Recently, I had occasion to use Sound eXchange (SoX), the open source sound processing program that lets you convert audio files into different formats, add sound effects to audio files, mix multiple audio files together, and a bunch of other cool stuff.
I really like this tool — it’s powerful, easy to use and easy to incorporate into scripts for batch processing. I did, however, run into a bit of a snag when using it to try and convert audio files in “.vox” format (used on one VoiceXML platform) to “.wav” format (for use on another platform). I simply could not get SoX to convert my “.vox” files to “.wav” files successfully. Every “.wav” audio file I generated was garbled nonsense that sounded only vaguely like human speech.
Trying things like…
~$ sox myfile.vox myfile.wav
~$ sox -r 8000 -t vox -c 1 myfile.vox myfile.wav
…failed miserably. I had a hard time figuring out why. I could find almost nothing helpful on the web.
According to the SoX documentation:
SoX attempts to determine the file type of input files automatically by looking at the header of the audio file. When it is unable to detect the file type or if its an output file then it uses the file extension of the file to determine what type of file format handler to use.
The thing about “.vox” files is that they are headerless — they don’t have descriptive information that can be read in by utilities that play these files. The utility has to be told things like sample rate, encoding format, etc. But based on my read of the documentation, I thought that SoX would pick this up through the “.vox” extension on the file.
After a number of unsuccessful attempts, I decided to try again taking a bit of a different approach. The SoX documentation also states that “audio data can usually be totally described by four characteristics”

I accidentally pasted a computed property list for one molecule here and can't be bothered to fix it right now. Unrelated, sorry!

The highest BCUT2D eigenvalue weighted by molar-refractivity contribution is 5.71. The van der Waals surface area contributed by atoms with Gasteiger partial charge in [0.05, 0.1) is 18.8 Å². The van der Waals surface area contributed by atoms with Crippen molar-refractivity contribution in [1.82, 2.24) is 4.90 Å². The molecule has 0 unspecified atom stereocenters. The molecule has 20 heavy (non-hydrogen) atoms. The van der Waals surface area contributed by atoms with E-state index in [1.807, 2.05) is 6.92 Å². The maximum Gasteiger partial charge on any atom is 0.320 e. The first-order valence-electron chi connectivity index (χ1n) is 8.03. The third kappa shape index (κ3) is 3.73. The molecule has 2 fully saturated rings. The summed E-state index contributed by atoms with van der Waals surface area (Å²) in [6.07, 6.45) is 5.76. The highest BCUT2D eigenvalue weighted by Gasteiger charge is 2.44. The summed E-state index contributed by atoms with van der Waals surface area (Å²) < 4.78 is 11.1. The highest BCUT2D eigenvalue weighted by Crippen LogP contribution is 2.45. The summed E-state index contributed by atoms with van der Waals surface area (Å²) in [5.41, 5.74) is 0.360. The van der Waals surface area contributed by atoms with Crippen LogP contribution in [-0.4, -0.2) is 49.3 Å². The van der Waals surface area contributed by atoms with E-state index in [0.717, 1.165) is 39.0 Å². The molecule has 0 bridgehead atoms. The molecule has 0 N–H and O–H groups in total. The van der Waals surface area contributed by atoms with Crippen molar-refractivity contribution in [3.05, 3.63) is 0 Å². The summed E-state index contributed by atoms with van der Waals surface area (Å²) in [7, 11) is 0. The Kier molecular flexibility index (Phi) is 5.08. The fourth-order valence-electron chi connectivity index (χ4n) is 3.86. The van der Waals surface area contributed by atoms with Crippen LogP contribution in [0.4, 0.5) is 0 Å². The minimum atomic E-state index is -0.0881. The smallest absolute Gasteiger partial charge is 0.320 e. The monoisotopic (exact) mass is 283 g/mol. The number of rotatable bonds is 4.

- The sample rate;
- The precision the data is stored in;
- The data encoding, and;
- The number of channels
When I told SoX to treat the input file as a raw file (i.e., ignore the “.vox” extension), and then specifically told SoX each of the four characteristics of my file, it finally worked.
~$ sox -t raw -r 8000 -c 1 -U -b myfile.vox myfile.wav
- The -t option tells SoX that the input file is raw (headerless) audio
- The -r option tells SoX the sample rate of the input file
- The -c option tells SoX that the input file has one channel (mono)
- The -U option tells SoX that the data encoding is u-law
- The -b option tells SoX that the data size is in bytes
My generated “.wav” files are clear as a bell and sound great. In the end, it turned out not to be a SoX issue as much as a lack of information on how to use it properly with “.vox” files, which is a rather old format but is still used on many telephony platforms. I hope this post helps someone else down the line struggling with the same issue.